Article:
More than five million people in the United States suffer from Alzheimer’s disease, the most common cause of dementia. In fact, the Alzheimer’s Association estimates that it accounts for 60 to 80 percent of all dementia cases. The likelihood that someone you know and love will develop Alzheimer’s disease at some point is unfortunately, fairly high.
Most of us know the most common, and tragic, symptoms of Alzheimer’s; the inability to recognize loved ones, impaired memory, losing things and getting lost. However, there are other symptoms of Alzheimer’s that you may not be aware of. Knowing about them can help you to understand behaviors that you may observe in a loved one should they develop this type of dementia.
Alzheimer’s disease changes the brain
According to the Alzheimer’s association, the disease may begin to change the brain as many as 20 years before any symptoms emerge. In the very early stages of Alzheimer’s the brain can compensate for these changes, allowing individuals to continue to pursue normal daily life. However, as the disease progresses and changes the neurons in the brain, individuals begin to exhibit decline in their cognitive abilities. In later stages, the disease deteriorates the brain to the point where the individual exhibits memory loss, confusion, organizational and language impairments.
Behavioral changes are common in those with Alzheimer’s disease and they may be confusing to friends and family members. The disease can change the person’s personality; quiet people may become outspoken and aggressive and happy people may become withdrawn and depressed.
There are other, less well known symptoms of Alzheimer’s disease. When family members are aware of these it may help to determine if a loved one is suffering from dementia. They include the following:
People with Alzheimer’s disease may become apathetic in general. They will lose interest in activities and hobbies they previously enjoyed. They will be unable to exhibit happiness or joy. They will lose interest in many of the small activities of daily life and may begin to slip into a depression. It becomes increasingly difficult to engage them in things they used to like to do.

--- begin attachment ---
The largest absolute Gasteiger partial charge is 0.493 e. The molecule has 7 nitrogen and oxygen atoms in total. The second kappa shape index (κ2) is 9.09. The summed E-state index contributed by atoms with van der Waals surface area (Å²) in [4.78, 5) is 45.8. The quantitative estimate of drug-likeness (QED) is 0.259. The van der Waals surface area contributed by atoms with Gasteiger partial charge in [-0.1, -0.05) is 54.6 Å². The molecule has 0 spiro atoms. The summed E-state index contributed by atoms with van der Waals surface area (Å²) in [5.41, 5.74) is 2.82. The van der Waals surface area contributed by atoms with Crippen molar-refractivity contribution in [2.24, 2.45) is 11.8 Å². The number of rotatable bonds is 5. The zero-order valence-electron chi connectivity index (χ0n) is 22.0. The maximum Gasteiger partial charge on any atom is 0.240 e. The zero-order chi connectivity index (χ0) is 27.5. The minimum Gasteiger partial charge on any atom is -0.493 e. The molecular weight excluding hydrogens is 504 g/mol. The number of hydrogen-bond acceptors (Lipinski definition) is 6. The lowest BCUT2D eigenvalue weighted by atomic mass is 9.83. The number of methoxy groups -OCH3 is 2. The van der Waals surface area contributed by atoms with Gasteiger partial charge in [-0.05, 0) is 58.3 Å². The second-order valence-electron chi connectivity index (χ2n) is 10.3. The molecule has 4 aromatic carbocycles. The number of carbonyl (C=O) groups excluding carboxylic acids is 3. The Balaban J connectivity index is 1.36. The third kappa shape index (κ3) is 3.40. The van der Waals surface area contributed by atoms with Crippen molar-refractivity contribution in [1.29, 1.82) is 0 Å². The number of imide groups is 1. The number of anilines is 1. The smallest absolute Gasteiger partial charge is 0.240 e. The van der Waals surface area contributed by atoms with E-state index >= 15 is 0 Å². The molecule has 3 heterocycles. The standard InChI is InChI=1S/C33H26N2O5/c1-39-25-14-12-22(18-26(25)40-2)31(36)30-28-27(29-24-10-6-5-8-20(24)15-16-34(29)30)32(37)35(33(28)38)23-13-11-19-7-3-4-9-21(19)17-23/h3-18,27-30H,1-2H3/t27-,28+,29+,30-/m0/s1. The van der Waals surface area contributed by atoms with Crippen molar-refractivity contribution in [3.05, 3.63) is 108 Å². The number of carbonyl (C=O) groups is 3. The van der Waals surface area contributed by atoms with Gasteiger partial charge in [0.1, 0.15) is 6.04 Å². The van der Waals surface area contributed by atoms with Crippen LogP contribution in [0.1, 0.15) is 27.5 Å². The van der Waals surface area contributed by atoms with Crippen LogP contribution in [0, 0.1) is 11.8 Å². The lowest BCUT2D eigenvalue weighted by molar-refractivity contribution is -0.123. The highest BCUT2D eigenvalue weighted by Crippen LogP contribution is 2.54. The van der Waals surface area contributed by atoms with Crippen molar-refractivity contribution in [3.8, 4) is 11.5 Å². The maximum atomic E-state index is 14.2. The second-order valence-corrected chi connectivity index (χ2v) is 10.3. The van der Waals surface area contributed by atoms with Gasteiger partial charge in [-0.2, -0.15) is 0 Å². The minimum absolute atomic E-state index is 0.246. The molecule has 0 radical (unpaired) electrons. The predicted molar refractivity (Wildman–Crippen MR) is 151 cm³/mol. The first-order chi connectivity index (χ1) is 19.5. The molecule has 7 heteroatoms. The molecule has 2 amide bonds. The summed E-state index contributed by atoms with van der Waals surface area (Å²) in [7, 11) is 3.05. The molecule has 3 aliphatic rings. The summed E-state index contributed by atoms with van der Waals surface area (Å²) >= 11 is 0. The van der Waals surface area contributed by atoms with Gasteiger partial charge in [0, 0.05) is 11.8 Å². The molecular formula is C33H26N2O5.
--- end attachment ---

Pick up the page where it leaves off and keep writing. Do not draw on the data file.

Trouble processing numbers
As Alzheimer’s progresses, some individuals will have trouble working with numbers. This has broad implications. For example, it may make it difficult for them to operate the remote control for the television, read a recipe, pay monthly bills or count change. It may make it difficult for them to read a calendar or process other organizational systems.
You may notice that your loved one starts to withdraw and does not want to participate in the social activities that he or she once loved. The person may hesitate to join family gatherings, go to lunch with friends, or attend social events. Individuals who were previously very social may become withdrawn and begin to isolate themselves. In some cases this occurs as the person realizes it is becoming more difficult to keep up with conversations and information is more difficult to process.
If you notice that your loved one is exhibiting these signs consistently, consult his or her physician. Request a referral to a neurologist who can conduct tests to eliminate other causes for the behaviors. In the meantime, support your loved one with gentle reminders and help them to cope with the frustration that Alzheimer’s disease can cause.
If you or your family member is considering in-home care as part of a plan to age in place, contact Family Matters In-Home Care today for a free consultation. Our team is dedicated to supporting your family and helping older adults enjoy life in the comfort of their own home for as long as possible.
Some of the services offered by Family Matter In-Home Care include: Alzheimer’s & Dementia Care, Bed & Wheelchair Transfer Assistance, Companionship, Housekeeping & Meal Preparation, Personal Care, Recovery Care, and Transportation.